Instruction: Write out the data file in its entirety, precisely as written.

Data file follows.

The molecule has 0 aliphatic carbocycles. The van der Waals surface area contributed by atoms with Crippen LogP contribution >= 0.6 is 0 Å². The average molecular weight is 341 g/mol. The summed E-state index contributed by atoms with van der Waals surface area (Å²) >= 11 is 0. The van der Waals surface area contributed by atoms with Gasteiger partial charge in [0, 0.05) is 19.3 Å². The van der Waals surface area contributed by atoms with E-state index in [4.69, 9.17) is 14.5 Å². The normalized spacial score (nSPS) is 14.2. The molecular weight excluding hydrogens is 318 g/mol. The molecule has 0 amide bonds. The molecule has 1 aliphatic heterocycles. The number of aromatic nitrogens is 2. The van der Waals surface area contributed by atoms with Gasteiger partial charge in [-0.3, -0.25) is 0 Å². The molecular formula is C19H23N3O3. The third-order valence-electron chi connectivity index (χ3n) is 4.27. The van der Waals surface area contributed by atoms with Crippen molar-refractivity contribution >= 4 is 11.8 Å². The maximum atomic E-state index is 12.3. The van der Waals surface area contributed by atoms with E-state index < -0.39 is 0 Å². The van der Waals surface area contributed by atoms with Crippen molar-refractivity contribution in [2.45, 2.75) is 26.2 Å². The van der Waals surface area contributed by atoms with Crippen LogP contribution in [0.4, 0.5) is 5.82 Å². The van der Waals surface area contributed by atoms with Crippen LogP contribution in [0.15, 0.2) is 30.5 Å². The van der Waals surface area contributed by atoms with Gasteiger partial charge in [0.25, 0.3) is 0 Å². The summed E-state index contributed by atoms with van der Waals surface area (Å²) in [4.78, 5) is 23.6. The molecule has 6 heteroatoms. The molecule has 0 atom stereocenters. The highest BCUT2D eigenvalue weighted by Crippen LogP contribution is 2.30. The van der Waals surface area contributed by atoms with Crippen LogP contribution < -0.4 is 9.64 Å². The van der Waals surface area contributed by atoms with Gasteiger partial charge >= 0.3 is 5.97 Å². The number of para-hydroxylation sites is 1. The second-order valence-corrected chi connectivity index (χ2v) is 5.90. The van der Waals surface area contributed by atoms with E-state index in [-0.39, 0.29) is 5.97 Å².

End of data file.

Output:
The molecule has 0 aliphatic carbocycles. The van der Waals surface area contributed by atoms with Crippen LogP contribution >= 0.6 is 0 Å². The average molecular weight is 341 g/mol. The summed E-state index contributed by atoms with van der Waals surface area (Å²) >= 11 is 0. The van der Waals surface area contributed by atoms with Gasteiger partial charge in [0, 0.05) is 19.3 Å². The van der Waals surface area contributed by atoms with E-state index in [4.69, 9.17) is 14.5 Å². The normalized spacial score (nSPS) is 14.2. The molecular weight excluding hydrogens is 318 g/mol. The molecule has 0 amide bonds. The molecule has 1 aliphatic heterocycles. The number of aromatic nitrogens is 2. The van der Waals surface area contributed by atoms with Gasteiger partial charge in [-0.3, -0.25) is 0 Å². The molecular formula is C19H23N3O3. The third-order valence-electron chi connectivity index (χ3n) is 4.27. The van der Waals surface area contributed by atoms with Crippen molar-refractivity contribution >= 4 is 11.8 Å². The maximum atomic E-state index is 12.3. The van der Waals surface area contributed by atoms with E-state index < -0.39 is 0 Å². The van der Waals surface area contributed by atoms with Crippen molar-refractivity contribution in [2.45, 2.75) is 26.2 Å². The van der Waals surface area contributed by atoms with Crippen LogP contribution in [0.4, 0.5) is 5.82 Å². The van der Waals surface area contributed by atoms with Crippen LogP contribution in [0.15, 0.2) is 30.5 Å². The van der Waals surface area contributed by atoms with Gasteiger partial charge in [0.25, 0.3) is 0 Å². The summed E-state index contributed by atoms with van der Waals surface area (Å²) in [4.78, 5) is 23.6. The molecule has 6 heteroatoms. The molecule has 0 atom stereocenters. The highest BCUT2D eigenvalue weighted by Crippen LogP contribution is 2.30. The van der Waals surface area contributed by atoms with Crippen LogP contribution < -0.4 is 9.64 Å². The van der Waals surface area contributed by atoms with Gasteiger partial charge >= 0.3 is 5.97 Å². The number of para-hydroxylation sites is 1. The second-order valence-corrected chi connectivity index (χ2v) is 5.90. The van der Waals surface area contributed by atoms with E-state index in [-0.39, 0.29) is 5.97 Å².